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EarthTalk®

by Roddy Scheer and Doug Moss


EarthTalk®
E - The Environmental Magazine

Dear EarthTalk: What are the environmental implications of the so-called “driverless car” that Google and others are working on right now? ­-- April Jackman, Barre, MA

Just a decade ago most of us wouldn’t have dreamed we’d live to see driverless cars whisking people around, but things are changing fast and analysts now think they will be common by 2020 and account for the majority of cars on the road by 2040. And with Google’s recent unveiling of its latest prototype—complete with no pedals or steering wheel—the future is indeed closer than we ever imagined.

Proponents argue that driverless cars—also called “autonomous cars”—are inherently more sustainable than their manned counterparts. For one, they say, once they are widely available many of us will forego owning our own cars in favor of car-sharing, whereby the autonomous vehicle comes to you, charged and ready to go, as needed. Thus the result could be far fewer cars on the road than today. According to Steve Gutmann of the Seattle-based sustainability think tank Sightline Institute, such a car-sharing scenario would also obviate the need for many parking spaces. Today the typical private car spends upwards of 90 percent of its time parked. Once we have more driverless cars, we’ll need far fewer parking spaces, leading to less land being paved and reducing storm water runoff and heat island effects accordingly.

The networked brains of these vehicles will also reduce inefficient routes and decrease overall driving time, leading to better air quality and lower carbon emissions. Also, the increased safety of driverless vehicles—they obey speed limits, can sense people, bikes and other cars coming toward them, and accelerate and brake much more gradually than human drivers—will mean that the cars can be lighter and require far fewer resources in manufacturing, reducing their overall environmental impact even further.

On the flip side, the advent of driverless cars means that many of us now not able to drive because of age or physical handicaps will be able to use these cars to get around, potentially leading to an increase in the number of cars on the road. And Chandra Bhat of the Center for Transportation Research at the University of Texas points out that just because a car is driverless doesn’t mean we’ll want it to be smaller, lighter and more fuel efficient. He fears that driverless cars will engender a return to larger vehicles because people will want “more comfortable space” when they are free to stretch out, relax, read, videochat, text or even nap during their trips. He adds that driverless cars could lead to more urban sprawl as car commuting becomes more tolerable without the hassle of actually driving.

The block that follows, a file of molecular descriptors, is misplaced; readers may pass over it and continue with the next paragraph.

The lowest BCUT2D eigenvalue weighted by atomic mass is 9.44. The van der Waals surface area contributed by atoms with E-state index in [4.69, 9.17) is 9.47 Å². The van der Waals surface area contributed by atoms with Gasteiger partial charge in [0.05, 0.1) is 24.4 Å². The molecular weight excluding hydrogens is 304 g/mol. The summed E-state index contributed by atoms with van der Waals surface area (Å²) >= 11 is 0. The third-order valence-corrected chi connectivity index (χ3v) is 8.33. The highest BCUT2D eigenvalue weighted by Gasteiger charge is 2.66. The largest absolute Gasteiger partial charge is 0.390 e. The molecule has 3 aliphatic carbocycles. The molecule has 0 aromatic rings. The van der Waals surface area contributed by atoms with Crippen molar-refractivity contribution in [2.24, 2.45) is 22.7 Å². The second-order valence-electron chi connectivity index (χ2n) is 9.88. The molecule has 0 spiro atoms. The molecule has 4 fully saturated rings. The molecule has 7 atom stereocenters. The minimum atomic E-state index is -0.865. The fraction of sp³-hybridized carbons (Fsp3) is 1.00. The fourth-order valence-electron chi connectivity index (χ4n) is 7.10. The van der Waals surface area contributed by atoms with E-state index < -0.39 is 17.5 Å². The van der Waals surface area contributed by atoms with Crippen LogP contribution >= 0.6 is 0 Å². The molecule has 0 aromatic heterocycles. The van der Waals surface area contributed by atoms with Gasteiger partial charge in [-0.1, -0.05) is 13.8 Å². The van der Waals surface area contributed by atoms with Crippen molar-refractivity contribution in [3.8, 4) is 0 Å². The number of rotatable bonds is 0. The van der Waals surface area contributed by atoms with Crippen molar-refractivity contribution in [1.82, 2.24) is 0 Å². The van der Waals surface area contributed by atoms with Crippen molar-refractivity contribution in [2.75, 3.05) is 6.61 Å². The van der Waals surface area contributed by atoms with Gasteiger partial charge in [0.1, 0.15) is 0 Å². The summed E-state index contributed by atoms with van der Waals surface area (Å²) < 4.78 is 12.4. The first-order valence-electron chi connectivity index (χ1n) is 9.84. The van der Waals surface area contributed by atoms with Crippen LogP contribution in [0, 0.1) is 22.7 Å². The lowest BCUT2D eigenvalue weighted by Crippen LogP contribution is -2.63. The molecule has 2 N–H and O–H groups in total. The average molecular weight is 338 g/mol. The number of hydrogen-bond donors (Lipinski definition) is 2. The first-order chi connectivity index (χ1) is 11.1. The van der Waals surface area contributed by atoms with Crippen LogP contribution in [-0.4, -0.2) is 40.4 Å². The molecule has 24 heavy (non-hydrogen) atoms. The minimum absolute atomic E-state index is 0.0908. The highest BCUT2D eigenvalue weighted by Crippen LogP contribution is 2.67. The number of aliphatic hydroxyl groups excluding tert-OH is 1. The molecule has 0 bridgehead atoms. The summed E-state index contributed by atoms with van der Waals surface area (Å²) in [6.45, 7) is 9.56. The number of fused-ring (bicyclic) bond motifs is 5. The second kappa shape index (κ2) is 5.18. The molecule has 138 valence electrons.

Bhat also wonders what will become of the public transit systems we’ve invested so heavily in if driverless cars offer the same advantages—using the time en route to do whatever one pleases—with the added benefit of privacy and route/timing flexibility.

Today four U.S. states—Nevada, Florida, California and Michigan—allow driverless cars on their public roads for the purpose of testing; several other states are considering similar allowances. Likewise, in 2013 the United Kingdom began allowing the testing of driverless cars on its public roadways. Besides Google, several leading automakers and other companies have developed their own prototypes. Car enthusiasts can expect to see such examples from the likes of Mercedes-Benz, General Motors, Nissan, Toyota, Audi, Volvo, Tesla and others at auto shows over the next few years, and can look forward to getting “behind the wheel” of one within a decade. Whatever happens, it certainly is going to be quite a ride.

CONTACTS: Sightline Institute, www.sightline.org; Chandra Bhat, www.ce.utexas.edu/prof/bhat/home.html.

EarthTalk® is written and edited by Roddy Scheer and Doug Moss and is a registered trademark of E - The Environmental Magazine (www.emagazine.com). Send questions to: earthtalk@emagazine.com.

EarthTalk®
E - The Environmental Magazine

Dear EarthTalk: How is it that our more effectively managing ocean resources could help us better feed the world? -- Missy Jenkins, Boone, IA

Hunger is a growing problem around the world, in both developing and developed countries. As our population continues to rise, the amount of arable land per capita is declining and climate change is either drying out or flooding many formerly productive agricultural belts, making it more and more difficult to keep up with the growing demand for food. The United Nations Food and Agriculture Organization (FAO) reports that we must produce 70 percent more food globally if we are to feed the world’s increasing numbers of hungry people in the coming decades.